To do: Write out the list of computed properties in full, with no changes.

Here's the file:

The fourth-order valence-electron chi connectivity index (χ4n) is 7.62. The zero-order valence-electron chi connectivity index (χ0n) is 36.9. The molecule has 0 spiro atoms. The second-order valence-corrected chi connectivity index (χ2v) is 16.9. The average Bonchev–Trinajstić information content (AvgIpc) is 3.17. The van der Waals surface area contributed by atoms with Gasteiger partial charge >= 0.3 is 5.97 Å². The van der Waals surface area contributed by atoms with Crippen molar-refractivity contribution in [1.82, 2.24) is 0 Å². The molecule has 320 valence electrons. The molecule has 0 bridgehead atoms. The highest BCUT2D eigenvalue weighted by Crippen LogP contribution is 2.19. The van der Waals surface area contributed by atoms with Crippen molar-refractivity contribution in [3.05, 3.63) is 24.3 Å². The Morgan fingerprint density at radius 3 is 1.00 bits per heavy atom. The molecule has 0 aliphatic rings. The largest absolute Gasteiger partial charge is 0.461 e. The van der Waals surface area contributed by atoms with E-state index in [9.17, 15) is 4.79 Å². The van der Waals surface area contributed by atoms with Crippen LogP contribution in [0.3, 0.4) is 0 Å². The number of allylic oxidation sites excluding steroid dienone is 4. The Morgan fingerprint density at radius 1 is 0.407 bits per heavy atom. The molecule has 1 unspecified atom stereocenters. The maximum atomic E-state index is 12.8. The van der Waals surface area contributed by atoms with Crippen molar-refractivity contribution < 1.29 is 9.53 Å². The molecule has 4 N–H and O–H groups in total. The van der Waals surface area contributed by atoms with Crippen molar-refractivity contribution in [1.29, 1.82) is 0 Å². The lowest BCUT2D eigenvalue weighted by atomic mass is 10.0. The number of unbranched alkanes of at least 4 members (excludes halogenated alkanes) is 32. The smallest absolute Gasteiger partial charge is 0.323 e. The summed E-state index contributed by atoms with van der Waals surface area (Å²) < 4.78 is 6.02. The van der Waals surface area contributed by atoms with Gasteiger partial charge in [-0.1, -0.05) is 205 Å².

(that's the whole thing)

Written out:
The fourth-order valence-electron chi connectivity index (χ4n) is 7.62. The zero-order valence-electron chi connectivity index (χ0n) is 36.9. The molecule has 0 spiro atoms. The second-order valence-corrected chi connectivity index (χ2v) is 16.9. The average Bonchev–Trinajstić information content (AvgIpc) is 3.17. The van der Waals surface area contributed by atoms with Gasteiger partial charge >= 0.3 is 5.97 Å². The van der Waals surface area contributed by atoms with Crippen molar-refractivity contribution in [1.82, 2.24) is 0 Å². The molecule has 320 valence electrons. The molecule has 0 bridgehead atoms. The highest BCUT2D eigenvalue weighted by Crippen LogP contribution is 2.19. The van der Waals surface area contributed by atoms with Crippen molar-refractivity contribution in [3.05, 3.63) is 24.3 Å². The Morgan fingerprint density at radius 3 is 1.00 bits per heavy atom. The molecule has 0 aliphatic rings. The largest absolute Gasteiger partial charge is 0.461 e. The van der Waals surface area contributed by atoms with E-state index in [9.17, 15) is 4.79 Å². The van der Waals surface area contributed by atoms with Crippen LogP contribution in [0.3, 0.4) is 0 Å². The number of allylic oxidation sites excluding steroid dienone is 4. The Morgan fingerprint density at radius 1 is 0.407 bits per heavy atom. The molecule has 1 unspecified atom stereocenters. The maximum atomic E-state index is 12.8. The van der Waals surface area contributed by atoms with Crippen molar-refractivity contribution < 1.29 is 9.53 Å². The molecule has 4 N–H and O–H groups in total. The van der Waals surface area contributed by atoms with Crippen molar-refractivity contribution in [1.29, 1.82) is 0 Å². The lowest BCUT2D eigenvalue weighted by atomic mass is 10.0. The number of unbranched alkanes of at least 4 members (excludes halogenated alkanes) is 32. The smallest absolute Gasteiger partial charge is 0.323 e. The summed E-state index contributed by atoms with van der Waals surface area (Å²) < 4.78 is 6.02. The van der Waals surface area contributed by atoms with Gasteiger partial charge in [-0.1, -0.05) is 205 Å².